Swedish pancakes (Pannkaka [singular] or Pannkakor [plural] in Swedish) are one of the most well-known Scandinavian delicacies, and rightfully so. Tender, buttery and often served with butter and lingonberry jam, there is much to account for their popularity.
The good news is that Swedish pancakes are easy to make and require no special equipment other than a 8 or 10 inch nonstick pan. They are also incredibly versatile and can be enjoyed with a variety of different toppings and/or fillings ranging from the traditional lingonberry jam and butter to fresh berries and whipped cream or even savory fillings like smoked salmon or ham and cheese.
You are going to love these authentic Swedish pancakes! Ready to get started? Let me walk you through the process start to finish and share lots of tips and tricks for making foolproof pannkakor at home in your own kitchen.
Why This Recipe Works
This is sure to become your go-to recipe for Swedish pancakes because:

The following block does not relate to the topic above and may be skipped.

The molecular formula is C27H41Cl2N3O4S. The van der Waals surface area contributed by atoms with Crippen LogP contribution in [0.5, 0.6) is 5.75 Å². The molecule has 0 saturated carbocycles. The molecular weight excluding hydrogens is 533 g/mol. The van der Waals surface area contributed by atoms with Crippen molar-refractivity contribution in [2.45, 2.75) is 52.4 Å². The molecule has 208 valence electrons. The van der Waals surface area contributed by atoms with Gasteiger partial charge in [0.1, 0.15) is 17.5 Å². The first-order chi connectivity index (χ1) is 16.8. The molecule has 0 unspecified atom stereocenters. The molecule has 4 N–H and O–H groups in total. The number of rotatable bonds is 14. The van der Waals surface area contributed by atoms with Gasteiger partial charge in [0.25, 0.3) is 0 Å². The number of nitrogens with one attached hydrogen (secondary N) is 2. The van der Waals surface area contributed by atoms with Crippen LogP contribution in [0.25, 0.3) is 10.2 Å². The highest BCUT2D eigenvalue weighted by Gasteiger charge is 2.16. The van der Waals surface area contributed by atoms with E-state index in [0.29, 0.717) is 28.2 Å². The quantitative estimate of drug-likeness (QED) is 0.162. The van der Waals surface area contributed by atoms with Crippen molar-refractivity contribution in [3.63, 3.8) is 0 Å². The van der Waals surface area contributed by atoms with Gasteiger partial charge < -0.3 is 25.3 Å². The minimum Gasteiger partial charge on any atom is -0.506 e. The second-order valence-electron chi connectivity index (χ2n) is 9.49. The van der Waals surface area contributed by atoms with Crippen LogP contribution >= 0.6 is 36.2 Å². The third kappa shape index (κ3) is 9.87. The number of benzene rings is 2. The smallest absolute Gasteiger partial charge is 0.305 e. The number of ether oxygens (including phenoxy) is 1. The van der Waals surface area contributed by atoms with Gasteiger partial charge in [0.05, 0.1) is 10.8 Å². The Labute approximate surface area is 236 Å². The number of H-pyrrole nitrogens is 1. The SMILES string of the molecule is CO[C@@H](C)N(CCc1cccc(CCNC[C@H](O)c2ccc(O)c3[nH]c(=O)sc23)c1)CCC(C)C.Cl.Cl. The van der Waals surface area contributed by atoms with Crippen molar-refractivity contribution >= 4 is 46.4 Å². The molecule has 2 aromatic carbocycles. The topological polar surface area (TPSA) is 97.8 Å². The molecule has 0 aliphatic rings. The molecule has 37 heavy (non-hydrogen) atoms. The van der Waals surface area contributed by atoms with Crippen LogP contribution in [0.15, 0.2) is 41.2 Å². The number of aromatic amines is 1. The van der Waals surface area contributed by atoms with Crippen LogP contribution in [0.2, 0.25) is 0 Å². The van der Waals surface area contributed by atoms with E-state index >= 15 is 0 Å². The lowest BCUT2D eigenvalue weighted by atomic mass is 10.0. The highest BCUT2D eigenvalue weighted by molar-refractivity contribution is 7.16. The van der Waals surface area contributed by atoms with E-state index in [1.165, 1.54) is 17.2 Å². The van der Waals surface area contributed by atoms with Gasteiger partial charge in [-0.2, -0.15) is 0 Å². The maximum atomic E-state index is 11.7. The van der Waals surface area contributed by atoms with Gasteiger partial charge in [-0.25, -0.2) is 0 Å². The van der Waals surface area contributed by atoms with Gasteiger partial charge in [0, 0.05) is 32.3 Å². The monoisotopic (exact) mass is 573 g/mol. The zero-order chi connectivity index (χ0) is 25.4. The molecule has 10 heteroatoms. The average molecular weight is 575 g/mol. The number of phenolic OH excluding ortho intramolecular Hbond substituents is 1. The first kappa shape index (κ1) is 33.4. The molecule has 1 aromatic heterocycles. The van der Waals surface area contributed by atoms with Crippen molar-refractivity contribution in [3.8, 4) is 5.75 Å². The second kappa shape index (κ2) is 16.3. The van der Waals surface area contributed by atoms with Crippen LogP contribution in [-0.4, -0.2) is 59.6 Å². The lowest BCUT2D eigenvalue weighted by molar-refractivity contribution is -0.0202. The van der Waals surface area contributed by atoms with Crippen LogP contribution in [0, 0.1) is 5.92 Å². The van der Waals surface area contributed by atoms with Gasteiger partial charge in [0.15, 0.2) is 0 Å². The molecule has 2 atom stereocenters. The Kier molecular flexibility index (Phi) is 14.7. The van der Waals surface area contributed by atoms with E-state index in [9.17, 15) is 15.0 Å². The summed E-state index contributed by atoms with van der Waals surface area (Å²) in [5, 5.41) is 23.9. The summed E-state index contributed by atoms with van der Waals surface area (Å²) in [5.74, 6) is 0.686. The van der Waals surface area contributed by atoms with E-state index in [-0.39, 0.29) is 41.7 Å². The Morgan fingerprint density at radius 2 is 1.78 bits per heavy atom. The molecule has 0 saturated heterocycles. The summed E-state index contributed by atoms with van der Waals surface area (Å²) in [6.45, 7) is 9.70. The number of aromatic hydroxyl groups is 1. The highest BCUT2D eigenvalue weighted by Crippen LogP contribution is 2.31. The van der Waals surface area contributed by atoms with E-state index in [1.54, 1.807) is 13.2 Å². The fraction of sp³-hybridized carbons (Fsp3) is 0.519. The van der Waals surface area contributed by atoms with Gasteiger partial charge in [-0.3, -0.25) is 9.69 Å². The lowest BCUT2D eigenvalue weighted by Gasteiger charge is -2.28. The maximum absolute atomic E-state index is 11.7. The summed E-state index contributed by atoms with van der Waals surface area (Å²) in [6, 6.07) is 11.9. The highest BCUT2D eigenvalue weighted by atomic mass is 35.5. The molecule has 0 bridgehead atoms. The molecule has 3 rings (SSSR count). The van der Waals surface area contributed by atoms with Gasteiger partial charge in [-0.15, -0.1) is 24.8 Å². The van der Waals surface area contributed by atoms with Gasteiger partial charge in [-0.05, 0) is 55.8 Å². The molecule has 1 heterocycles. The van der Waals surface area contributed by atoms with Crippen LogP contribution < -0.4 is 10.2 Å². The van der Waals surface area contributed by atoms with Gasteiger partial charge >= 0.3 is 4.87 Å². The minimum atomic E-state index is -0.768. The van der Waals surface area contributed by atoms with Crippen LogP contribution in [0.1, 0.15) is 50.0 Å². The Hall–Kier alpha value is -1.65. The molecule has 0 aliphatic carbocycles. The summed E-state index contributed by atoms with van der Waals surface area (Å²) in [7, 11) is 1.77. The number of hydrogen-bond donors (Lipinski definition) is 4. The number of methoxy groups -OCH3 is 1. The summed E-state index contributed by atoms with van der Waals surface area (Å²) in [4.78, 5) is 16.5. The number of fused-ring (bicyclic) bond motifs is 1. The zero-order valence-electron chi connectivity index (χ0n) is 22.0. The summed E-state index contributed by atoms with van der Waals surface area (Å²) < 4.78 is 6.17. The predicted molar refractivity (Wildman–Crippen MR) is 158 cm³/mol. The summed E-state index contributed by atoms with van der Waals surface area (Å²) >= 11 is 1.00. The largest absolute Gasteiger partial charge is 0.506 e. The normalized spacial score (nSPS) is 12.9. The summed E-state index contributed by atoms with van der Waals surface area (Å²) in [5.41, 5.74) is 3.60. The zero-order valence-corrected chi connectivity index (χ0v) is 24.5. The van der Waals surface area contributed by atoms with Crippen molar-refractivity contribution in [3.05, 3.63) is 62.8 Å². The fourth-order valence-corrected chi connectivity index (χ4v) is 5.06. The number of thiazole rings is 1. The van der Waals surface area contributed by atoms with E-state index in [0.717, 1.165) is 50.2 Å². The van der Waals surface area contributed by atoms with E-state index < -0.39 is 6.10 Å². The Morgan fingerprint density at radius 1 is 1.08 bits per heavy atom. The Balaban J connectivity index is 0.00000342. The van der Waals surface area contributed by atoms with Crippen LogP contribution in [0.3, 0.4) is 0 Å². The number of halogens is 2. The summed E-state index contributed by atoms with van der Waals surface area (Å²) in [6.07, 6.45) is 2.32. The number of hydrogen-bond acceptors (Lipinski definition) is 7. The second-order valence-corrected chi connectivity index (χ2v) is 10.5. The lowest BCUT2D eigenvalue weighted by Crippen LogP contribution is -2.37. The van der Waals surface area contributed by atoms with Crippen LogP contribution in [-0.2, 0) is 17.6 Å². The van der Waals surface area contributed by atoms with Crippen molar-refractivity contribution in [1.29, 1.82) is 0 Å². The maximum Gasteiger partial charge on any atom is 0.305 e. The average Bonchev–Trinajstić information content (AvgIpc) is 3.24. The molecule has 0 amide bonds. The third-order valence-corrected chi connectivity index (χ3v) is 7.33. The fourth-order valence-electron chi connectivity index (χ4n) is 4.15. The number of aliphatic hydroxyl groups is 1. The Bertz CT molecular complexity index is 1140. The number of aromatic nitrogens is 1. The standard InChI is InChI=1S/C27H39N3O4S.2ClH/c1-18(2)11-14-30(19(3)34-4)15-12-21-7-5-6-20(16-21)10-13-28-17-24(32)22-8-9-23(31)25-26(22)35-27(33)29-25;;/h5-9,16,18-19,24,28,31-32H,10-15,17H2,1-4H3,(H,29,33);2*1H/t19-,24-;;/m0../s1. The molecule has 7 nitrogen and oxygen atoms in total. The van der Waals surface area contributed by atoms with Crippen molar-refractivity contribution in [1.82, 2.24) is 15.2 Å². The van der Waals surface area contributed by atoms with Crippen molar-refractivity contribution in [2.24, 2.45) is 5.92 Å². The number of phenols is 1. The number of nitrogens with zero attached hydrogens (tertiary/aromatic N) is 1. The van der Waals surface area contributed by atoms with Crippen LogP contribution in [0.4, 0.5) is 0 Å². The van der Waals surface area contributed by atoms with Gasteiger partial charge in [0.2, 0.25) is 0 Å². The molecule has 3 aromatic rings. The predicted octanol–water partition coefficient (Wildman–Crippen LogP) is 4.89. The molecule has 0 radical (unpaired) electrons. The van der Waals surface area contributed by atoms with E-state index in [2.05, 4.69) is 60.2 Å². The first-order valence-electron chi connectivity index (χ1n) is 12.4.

- This recipe for pannkakor is easy and forgiving. Several of the recipes I tried during the testing process were fussy and often ended with fragile, torn pancakes. These, on the other hand, are delicate and tender but still easy to maneuver without any ripping or tearing.
- These Swedish pancakes contain just the right amount of sugar and a hint of vanilla extract creating the perfect backdrop for butter, lingonberries or whatever else you decide to serve with your Swedish pancakes.
- The instructions are simple and easy to master once you get the hang of it!
- All purpose flour forms the base of this recipe.
- Milk and and a couple of large eggs provide richness and some structure, and a splash of water helps the batter to be just the right consistency. You will notice that there is more liquid in this recipe (a combination of water and milk) as compared to a standard American pancake recipe. That facilitates getting these pancakes nice and thin, more like a crepe than a traditional American pancake.
- A modest amount of sugar brings a touch of sweetness and a little browning, and vanilla extract adds it's quintessential comforting flavor notes.
- Finally, a bit of salt balances out the sweetness of the pancakes.
For the exact amounts and detailed instructions, please visit the recipe card at the bottom of the post.
How to Make Swedish Pancakes
- Use a blender to mix your batter ingredients. This creates an incredibly smooth, lump-free batter every time and couldn't be easier. Just put everything in, let it whirl about and you're done. No blender? No problem! Simply whisk all of the ingredients in a large bowl REALLY WELL by hand. We want the batter to be as smooth as possible.